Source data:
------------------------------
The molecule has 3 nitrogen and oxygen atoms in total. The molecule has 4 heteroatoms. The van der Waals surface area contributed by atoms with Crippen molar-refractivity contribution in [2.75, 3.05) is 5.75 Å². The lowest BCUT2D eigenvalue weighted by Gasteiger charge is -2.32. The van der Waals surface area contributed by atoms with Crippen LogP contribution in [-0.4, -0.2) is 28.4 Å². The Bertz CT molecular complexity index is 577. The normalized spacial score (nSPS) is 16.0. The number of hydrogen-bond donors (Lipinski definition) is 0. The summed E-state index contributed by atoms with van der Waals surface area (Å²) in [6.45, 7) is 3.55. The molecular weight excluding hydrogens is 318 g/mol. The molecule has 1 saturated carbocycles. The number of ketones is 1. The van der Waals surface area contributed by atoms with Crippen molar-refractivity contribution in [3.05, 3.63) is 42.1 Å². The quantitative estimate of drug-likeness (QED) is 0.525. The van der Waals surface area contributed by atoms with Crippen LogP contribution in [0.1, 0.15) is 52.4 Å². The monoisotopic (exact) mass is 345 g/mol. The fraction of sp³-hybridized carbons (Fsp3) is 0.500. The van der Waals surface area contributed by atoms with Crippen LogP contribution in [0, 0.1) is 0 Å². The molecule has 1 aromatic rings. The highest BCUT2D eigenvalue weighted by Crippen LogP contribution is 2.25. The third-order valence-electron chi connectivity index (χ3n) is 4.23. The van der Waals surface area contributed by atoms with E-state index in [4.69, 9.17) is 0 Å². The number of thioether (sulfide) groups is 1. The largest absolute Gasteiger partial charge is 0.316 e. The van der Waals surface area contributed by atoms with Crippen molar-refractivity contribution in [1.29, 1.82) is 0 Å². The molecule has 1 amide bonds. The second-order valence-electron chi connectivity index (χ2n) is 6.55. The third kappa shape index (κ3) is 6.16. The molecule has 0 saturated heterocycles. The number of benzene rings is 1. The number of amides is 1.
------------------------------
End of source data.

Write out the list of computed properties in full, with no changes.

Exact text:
The molecule has 3 nitrogen and oxygen atoms in total. The molecule has 4 heteroatoms. The van der Waals surface area contributed by atoms with Crippen molar-refractivity contribution in [2.75, 3.05) is 5.75 Å². The lowest BCUT2D eigenvalue weighted by Gasteiger charge is -2.32. The van der Waals surface area contributed by atoms with Crippen LogP contribution in [-0.4, -0.2) is 28.4 Å². The Bertz CT molecular complexity index is 577. The normalized spacial score (nSPS) is 16.0. The number of hydrogen-bond donors (Lipinski definition) is 0. The summed E-state index contributed by atoms with van der Waals surface area (Å²) in [6.45, 7) is 3.55. The molecular weight excluding hydrogens is 318 g/mol. The molecule has 1 saturated carbocycles. The number of ketones is 1. The van der Waals surface area contributed by atoms with Crippen molar-refractivity contribution in [3.05, 3.63) is 42.1 Å². The quantitative estimate of drug-likeness (QED) is 0.525. The van der Waals surface area contributed by atoms with Crippen LogP contribution in [0.1, 0.15) is 52.4 Å². The monoisotopic (exact) mass is 345 g/mol. The fraction of sp³-hybridized carbons (Fsp3) is 0.500. The van der Waals surface area contributed by atoms with Crippen LogP contribution in [0, 0.1) is 0 Å². The molecule has 1 aromatic rings. The highest BCUT2D eigenvalue weighted by Crippen LogP contribution is 2.25. The third-order valence-electron chi connectivity index (χ3n) is 4.23. The van der Waals surface area contributed by atoms with E-state index in [4.69, 9.17) is 0 Å². The number of thioether (sulfide) groups is 1. The largest absolute Gasteiger partial charge is 0.316 e. The van der Waals surface area contributed by atoms with Crippen molar-refractivity contribution in [1.29, 1.82) is 0 Å². The molecule has 1 amide bonds. The second-order valence-electron chi connectivity index (χ2n) is 6.55. The third kappa shape index (κ3) is 6.16. The molecule has 0 saturated heterocycles. The number of benzene rings is 1. The number of amides is 1.